Drought Hurts Agriculture in Northeast Counties

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From wildfires in California to flooding in West Virginia, weather has been unpredictable all over the country. The same applies to Wyoming. Some parts of the state have declared a state of emergency, while other parts seem to be doing fine.

“Crook and Weston Counties are primary disaster areas,” USDA State Executive Director Gregor Goertz said.

According to the U.S. Drought Monitor, those counties are suffering extreme drought. But other areas of the state aren't having problems with their agriculture.

“In the southeastern part of the state, the irrigated crops I've seen look real well,” Goertz added.

But things can change quickly, as UW Extension Area Educator for Agriculture Scott Cotton explained. “In a short period of time, we can go from good grass growth to drought—like we did last year—and to fire conditions.”

For farmers and ranchers experiencing drought, there is hope through an initiative called the Livestock Forage Disaster Program.

“That helps producers where they had drought, and their grasses failed or reduced production,” Goertz explained, “and [they are] having to move their livestock somewhere else, or else buy additional feed to keep their livestock on the place. These are payments to help them do that.”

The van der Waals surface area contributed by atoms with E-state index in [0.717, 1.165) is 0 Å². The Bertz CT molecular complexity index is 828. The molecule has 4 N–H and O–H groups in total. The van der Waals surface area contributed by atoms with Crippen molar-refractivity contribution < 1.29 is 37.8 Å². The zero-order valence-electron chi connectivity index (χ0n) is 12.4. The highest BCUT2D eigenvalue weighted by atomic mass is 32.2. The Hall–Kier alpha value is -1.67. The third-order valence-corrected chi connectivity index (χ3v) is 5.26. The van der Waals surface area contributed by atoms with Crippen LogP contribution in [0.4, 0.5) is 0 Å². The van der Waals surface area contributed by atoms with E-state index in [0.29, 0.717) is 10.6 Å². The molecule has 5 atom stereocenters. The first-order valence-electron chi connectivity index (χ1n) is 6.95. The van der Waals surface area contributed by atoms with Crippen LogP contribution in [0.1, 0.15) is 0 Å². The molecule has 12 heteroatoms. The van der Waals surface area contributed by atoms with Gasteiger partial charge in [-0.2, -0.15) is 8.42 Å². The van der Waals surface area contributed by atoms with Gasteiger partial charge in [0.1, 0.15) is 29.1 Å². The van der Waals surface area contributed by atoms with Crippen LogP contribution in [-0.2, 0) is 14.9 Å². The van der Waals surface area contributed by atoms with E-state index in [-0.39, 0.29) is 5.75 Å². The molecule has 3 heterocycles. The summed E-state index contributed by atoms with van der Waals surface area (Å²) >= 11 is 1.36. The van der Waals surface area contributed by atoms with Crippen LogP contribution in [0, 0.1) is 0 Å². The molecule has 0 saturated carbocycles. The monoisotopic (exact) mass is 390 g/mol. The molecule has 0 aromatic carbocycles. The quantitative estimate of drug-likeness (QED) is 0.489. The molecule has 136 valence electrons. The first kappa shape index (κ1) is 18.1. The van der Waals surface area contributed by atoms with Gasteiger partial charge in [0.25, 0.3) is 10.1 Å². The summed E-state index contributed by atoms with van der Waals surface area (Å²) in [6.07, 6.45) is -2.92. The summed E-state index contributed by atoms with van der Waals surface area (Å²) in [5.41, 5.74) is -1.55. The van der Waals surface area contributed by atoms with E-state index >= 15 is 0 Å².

The Emergency Conservation Program can also help.

“Where irrigation structures have been washed out, we give them money to help replace those structures to deliver water back to their farm ground,” Goertz said.

Ranchers can get up to $125,000 through the Livestock Forage Disaster program, and $200,000 through the Emergency Conservation Program for one year.

Agriculture experts say the state's crops in other areas are flourishing.

“This year were doing pretty good. There's not a whole lot of issues right at the moment,” said Cotton.

To apply for one of these programs, ranchers should go to their local farm service agency office. Residents in counties living in declared federal disaster areas qualify for emergency loans to help restore crops they lose.



 
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